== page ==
On April 26, 2021, a virtual briefing was hosted by Senator Dianne Feinstein with the purpose of reviewing results from a seafloor survey of a DDT dumpsite off the Southern California Coast, near the Santa Catalina Islands. DDT – a once-popular insecticide – is a highly toxic chemical that while banned from use, continues to haunt the California oceans and coastline due to decades of hazardous waste dumping. Researchers on the panel included Dr. Eric Terrill, Director of Marine Physical Laboratory at the Scripps Institute of Oceanography at UC San Diego, Dr. David Valentine, a professor of Earth Science at UC Santa Barbara, and Dr. Eunha Hoh, Professor of Environmental Health at San Diego State University. Throughout the congressional briefing, the researchers presented their findings on the dumpsite, which contains hundreds of thousands of DDT barrels, ecological and environmental impacts.
Dr. Eric Terrill began by presenting his findings as the researcher who initially discovered the metal barrels containing DDT approximately 1000 meters below the ocean surface. Although this was a known dumping ground for DDT, no documentation existed to inform local officials or Californians about the expansive presence. Dr. David Valentine spoke next where he presented video evidence demonstrating a DDT barrel that was leaking, as well as documented research that demonstrated DDT contamination in the surrounding sediment. The contamination is close to 40 times higher than the other largest known DDT dumping ground off the Palos Verdes Peninsula. Finally, Dr. Eunha Hoh presented her research which found the DDT contamination is already affecting marine mammal species. Although many environmental health researchers focus on 4-6 compounds of DDT, Dr. Hoh found 45 DDT compounds among bottlenose dolphins from the region. She also found that the DDT accumulation in the regional marine mammals was highest compared to other US regions and globally.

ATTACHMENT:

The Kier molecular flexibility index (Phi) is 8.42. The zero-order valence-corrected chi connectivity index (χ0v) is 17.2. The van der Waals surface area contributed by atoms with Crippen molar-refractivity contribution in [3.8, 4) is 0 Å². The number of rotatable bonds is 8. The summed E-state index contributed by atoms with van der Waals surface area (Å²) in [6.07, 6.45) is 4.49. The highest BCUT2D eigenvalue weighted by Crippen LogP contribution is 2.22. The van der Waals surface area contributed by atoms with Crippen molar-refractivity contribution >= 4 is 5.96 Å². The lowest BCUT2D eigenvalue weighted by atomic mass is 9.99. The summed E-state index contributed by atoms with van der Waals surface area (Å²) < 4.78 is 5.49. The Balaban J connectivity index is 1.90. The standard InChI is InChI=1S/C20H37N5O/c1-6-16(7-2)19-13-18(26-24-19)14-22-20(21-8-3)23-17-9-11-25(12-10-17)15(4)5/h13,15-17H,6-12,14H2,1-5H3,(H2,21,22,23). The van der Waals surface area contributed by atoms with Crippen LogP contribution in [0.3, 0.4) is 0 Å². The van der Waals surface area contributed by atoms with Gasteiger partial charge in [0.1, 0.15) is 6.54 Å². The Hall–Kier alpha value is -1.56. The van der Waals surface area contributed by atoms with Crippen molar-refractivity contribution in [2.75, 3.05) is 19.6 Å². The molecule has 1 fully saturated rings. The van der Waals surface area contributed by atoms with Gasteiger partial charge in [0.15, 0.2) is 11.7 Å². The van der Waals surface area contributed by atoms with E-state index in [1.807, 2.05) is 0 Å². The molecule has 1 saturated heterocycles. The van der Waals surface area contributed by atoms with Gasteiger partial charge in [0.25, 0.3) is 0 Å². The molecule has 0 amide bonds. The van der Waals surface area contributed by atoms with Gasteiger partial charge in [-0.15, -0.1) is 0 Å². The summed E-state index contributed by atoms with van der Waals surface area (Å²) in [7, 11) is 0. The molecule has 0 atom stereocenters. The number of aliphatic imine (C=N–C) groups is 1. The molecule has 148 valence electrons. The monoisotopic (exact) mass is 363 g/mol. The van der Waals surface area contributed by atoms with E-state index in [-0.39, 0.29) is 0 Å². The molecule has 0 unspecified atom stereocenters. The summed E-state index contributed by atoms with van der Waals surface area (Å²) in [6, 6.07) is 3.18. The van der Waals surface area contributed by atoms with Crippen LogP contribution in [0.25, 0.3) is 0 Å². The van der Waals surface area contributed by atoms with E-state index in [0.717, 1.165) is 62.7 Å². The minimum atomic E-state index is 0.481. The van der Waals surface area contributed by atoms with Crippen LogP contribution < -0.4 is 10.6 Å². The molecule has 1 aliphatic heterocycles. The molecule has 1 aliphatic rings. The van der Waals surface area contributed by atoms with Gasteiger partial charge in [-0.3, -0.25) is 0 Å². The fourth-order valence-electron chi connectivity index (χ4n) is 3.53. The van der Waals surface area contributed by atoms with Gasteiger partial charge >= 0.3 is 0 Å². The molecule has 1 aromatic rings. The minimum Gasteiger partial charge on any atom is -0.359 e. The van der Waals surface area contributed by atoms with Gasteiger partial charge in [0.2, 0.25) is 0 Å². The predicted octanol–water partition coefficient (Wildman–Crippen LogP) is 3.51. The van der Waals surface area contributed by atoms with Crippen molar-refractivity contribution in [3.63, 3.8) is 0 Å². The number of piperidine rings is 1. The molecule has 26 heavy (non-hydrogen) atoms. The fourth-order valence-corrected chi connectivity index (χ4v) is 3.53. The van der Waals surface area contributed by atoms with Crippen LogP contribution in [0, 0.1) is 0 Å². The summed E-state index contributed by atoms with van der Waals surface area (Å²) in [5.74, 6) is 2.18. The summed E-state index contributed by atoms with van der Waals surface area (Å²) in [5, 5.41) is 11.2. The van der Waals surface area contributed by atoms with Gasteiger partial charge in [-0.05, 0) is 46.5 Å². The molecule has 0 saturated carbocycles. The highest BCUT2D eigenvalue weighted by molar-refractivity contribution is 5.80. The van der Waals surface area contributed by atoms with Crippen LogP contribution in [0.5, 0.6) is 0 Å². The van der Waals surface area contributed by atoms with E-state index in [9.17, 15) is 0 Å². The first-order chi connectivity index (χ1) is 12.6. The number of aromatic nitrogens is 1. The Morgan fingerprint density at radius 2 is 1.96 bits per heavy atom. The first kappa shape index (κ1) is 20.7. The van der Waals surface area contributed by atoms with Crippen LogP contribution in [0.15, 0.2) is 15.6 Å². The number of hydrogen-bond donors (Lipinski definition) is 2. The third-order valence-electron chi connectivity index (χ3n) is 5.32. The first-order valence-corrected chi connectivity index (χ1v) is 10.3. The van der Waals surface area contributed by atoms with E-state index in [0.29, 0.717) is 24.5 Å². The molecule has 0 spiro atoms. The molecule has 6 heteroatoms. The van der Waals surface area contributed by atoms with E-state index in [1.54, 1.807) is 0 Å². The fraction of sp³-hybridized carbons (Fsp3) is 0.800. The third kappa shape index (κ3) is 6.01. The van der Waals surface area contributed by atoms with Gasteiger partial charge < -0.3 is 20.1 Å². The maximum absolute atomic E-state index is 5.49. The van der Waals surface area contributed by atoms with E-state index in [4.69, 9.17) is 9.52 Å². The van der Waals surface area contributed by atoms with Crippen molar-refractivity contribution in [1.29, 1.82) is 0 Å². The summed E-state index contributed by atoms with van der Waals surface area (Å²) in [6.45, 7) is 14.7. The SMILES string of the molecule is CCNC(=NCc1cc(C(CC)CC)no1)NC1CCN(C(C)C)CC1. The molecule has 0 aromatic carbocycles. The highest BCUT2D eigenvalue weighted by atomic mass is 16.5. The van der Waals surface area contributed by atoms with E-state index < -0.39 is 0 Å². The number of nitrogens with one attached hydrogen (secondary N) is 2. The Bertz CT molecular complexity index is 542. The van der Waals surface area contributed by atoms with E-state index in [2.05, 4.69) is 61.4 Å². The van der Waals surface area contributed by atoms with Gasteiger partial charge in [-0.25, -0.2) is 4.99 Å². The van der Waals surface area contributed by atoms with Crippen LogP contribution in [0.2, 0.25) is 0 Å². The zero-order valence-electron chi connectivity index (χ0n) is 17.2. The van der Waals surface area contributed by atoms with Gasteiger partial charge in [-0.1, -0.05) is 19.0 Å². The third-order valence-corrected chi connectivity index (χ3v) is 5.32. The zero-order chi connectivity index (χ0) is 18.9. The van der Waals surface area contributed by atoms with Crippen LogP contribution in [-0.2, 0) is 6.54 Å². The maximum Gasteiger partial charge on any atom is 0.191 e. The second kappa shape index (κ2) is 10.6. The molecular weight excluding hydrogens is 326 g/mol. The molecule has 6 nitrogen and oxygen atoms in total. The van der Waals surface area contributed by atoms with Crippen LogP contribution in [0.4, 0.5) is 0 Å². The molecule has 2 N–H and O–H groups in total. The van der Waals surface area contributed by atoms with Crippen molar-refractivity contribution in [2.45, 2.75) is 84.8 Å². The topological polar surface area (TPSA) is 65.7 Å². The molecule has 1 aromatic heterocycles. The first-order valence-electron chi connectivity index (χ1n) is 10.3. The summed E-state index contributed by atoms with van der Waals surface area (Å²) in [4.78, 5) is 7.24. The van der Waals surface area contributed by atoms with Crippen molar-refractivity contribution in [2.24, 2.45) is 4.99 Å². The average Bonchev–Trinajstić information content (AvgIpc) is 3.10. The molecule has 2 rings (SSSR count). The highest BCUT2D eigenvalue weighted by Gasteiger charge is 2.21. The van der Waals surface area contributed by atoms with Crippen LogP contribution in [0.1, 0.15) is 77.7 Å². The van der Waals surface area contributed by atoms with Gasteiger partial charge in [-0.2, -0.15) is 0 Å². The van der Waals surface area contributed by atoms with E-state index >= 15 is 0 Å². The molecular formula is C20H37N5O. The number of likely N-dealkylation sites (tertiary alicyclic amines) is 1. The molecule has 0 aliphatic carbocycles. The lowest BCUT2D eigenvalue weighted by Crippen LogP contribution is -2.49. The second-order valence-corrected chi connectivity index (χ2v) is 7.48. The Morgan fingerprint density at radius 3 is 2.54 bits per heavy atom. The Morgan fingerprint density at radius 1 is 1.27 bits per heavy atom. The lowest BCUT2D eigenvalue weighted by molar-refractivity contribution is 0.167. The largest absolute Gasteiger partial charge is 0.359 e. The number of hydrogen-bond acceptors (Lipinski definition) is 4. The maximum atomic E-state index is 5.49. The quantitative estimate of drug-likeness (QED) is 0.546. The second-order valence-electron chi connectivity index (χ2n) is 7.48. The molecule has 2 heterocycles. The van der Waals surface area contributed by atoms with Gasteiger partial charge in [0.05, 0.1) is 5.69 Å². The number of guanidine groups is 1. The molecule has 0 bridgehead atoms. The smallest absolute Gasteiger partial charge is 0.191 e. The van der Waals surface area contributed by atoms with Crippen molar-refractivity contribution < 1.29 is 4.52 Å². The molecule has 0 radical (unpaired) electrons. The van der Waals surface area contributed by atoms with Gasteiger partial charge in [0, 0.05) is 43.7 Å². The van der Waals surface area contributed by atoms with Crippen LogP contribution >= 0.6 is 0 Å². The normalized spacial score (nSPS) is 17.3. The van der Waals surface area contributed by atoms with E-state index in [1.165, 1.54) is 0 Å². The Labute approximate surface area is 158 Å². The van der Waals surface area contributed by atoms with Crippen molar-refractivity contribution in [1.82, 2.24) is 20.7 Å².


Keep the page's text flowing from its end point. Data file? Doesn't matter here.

Dr. Euhna Hoh stated that this congressional briefing helps to get congressional support to begin a mitigation effort to prevent further DDT pollution in the region including determination of potential risks with the DDT barrels that are still largely unknown.
To learn more about this pressing issue, please read the LA times article.